The Pacific nation of the Marshall Islands may formally seek an amendment of a U.N treaty banning nuclear weapons, before it considers acceding to it, its leader said Wednesday.

President Hilda Heine told Kyodo News in an interview that if certain provisions in the Treaty on the
Prohibition of Nuclear Weapons are not changed, “cannot ratify the treaty.”

Her remarks came ahead of the 70th anniversary Friday of the most powerful U.S nuclear bomb test in the Marshall Islands.

The provisions she referred to say that nuclear-affected countries are responsible for victim assistance and environmental remediation.

“Obviously, the treaty did not take our issues into consideration because…the language is such that we have to clean our own mess. And in fact, we shouldn’t be. We didn’t cause the mess,” Heine said, citing the continuing impact of the 67 U.S nuclear tests that were conducted from 1946 to 1958.

The largest-ever test took place on 01 March 1954 at Bikini Atoll, exposing islanders and 23 crew members on the Japanese tuna fishing boat Fukuryu Maru No. 5 to radioactive fallout.

A formal petition to revise Article 6 of the treaty, which came into force in January 2021, could be “the next step we need to make”, Heine said, asking her country’s diplomats in New York dealing with the United Nations to “take a look at what’s needed there.”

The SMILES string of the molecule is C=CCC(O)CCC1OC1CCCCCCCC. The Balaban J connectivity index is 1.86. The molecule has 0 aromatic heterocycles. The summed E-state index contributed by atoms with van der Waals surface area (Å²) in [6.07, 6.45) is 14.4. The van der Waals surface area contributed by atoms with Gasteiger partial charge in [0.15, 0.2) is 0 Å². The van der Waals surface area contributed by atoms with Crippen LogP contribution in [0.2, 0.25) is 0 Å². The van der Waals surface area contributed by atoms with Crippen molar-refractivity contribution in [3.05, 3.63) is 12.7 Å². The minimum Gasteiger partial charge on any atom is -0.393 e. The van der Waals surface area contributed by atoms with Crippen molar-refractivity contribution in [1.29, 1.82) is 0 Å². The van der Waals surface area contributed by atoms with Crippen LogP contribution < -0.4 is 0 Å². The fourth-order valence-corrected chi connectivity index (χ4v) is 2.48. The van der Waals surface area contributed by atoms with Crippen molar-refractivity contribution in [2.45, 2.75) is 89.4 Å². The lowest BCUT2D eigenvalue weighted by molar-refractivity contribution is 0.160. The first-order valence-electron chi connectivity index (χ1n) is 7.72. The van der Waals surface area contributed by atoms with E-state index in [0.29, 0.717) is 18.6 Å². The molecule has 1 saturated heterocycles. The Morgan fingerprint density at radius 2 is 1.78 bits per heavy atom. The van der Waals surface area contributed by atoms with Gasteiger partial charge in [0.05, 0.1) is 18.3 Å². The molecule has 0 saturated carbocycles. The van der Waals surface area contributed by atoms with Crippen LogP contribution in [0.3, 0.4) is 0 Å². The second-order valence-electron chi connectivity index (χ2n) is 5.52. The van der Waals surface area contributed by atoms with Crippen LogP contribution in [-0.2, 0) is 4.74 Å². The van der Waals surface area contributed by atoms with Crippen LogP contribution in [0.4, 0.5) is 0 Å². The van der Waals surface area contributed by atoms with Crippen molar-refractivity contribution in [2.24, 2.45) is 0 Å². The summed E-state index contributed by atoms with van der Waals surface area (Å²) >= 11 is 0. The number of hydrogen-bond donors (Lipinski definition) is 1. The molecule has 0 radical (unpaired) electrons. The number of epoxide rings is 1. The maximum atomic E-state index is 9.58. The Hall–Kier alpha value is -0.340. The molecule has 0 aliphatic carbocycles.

“We supported the treaty…because we don’t want nuclear to be developed and used around the world. We don’t want what we experienced to happen to other people,” she said.

Heine also underscored the importance of the participation of the United States and other nuclear-armed states in the pact. “As long as they are out of the treaty, then they are able to do this (nuclear development). It doesn’t make sense,” she added.

The Marshallese leader, who took the helm in January for a second term, created a new position called Presidential Envoy for Nuclear Justice and Human Rights. During her first term in 2016 until 2020, the country’s National Nuclear Commission was also established.

“I’ve always felt that we need to do more,” Heine said.

With an amended agreement with the United States signed last October to address the lingering effects of the nuclear tests, Heine said her administration will work out a formula for the allocation of the increased assistance to 13 nuclear-affected atolls, up from the previous four — Bikini, Rongelap, Enewetak and Utrok.

Under the 2023 Amended Compact, the United States will provide US$1.6 billion to the Marshall Islands over 20 years in grant assistance and US$700 million in new Compact Trust Fund contributions.

Heine lamented the continued displacement of many Marshallese due to the nuclear tests.

“As long as people are not back on their home islands, the (nuclear) legacy continues because land is so important to people,” she said.

Ahead of a memorial ceremony set for Friday to remember the nuclear victims in the country, a number of activities raising awareness about the issue have begun in the capital Majuro this week, including the sharing of stories between Marshallese and Japanese college students.